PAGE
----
Jonas Dahlberg - Weightless Space (2004)
Friday, January 4, 2008
The work was showed first time in conjuction with a solo show at Galerie Nordenhake in Berlin. It has since then been prestented at exhibitions at Sao Paulo Biennale (2004), Busan Biennale Korea (2004). Herzeliya Museum Isreal (2005) and Dundee Contemporary Arts (2004) among others.
Jonas Dahlberg (b. 1970, Uddevalla, Sweden) lives and works in Stockholm and Berlin. His video installations play with the notion of spaciality: how we perceive a space and how we inhabit it. Often filming architectural models, he creates complex interlinking of spaces connected by a unique perspective. This filmic gaze evokes contemporary panoptic systems: surveillance cameras and real-time imagery. Dahlberg’s works play on the poetic and the enigmatic: in ‘Interior Weightless Space’ (2004), a flower is seen floating in a dark room only lit by a dim glow filtered through a door left ajar. The title, borrowed from Italo Calvino’s book refers to his wish to build “a space which readers must enter, explore and maybe get lost in, but eventually find their way out of”.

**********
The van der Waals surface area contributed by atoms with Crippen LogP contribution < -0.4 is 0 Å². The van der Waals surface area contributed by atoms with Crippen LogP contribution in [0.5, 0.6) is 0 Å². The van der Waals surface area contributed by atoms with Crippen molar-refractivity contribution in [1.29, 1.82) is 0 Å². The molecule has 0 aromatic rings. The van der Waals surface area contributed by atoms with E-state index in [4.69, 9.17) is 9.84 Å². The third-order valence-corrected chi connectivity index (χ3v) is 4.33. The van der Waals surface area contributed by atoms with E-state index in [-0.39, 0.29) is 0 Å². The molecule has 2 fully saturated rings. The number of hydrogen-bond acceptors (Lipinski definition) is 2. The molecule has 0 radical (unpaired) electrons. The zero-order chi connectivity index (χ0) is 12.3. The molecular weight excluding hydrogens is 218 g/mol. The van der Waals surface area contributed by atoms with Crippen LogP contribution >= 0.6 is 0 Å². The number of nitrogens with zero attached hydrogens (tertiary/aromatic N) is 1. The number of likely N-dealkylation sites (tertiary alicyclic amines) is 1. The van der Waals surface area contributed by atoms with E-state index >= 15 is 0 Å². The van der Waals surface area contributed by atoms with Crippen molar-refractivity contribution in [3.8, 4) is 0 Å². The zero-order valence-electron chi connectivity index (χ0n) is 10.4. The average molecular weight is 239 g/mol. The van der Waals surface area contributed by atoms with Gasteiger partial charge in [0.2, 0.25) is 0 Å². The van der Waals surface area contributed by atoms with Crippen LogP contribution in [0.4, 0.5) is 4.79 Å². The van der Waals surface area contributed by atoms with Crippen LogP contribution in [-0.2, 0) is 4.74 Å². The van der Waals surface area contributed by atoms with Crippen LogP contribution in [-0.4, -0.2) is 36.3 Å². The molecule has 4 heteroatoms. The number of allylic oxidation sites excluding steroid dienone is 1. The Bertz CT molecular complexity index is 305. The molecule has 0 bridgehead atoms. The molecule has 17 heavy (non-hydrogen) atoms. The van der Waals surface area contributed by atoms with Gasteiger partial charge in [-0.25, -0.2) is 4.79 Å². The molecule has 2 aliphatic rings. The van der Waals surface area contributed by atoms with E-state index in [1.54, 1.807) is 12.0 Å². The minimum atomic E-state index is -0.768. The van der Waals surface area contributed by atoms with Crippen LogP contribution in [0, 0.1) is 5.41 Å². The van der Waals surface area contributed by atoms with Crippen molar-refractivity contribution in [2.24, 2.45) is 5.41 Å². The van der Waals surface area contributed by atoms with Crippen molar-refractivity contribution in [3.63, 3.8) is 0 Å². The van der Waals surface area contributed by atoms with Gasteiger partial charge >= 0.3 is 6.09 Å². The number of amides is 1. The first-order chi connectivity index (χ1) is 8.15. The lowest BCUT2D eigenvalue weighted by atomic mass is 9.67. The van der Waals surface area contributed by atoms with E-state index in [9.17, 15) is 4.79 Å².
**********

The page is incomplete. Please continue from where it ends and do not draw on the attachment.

Weightless Space is a film of a conventional, unfurnished seventies room, with a door slightly opened to a brightly lit outside. The film is projected on one of the gallery walls, creating the illusion of a slightly displaced spatial extension of the gallery room. What we see is a pot with a green plant slowly floating around as if in zero gravity. Watching this endlessly enduring film of weightlessness the viewer who is bound to gravity may perceive his own body as unusually heavy. Like so often, Dahlberg evokes a moment of deep estrangement by challenging our everyday experiences of time and space, that we so often take for granted. The room is a miraculous little world in itself, just like the souvenir "snow dome" clutched by the dying millionaire, in Orson Welles' Citizen Kane, as he remembers his boyhood sledge "Rosebud."
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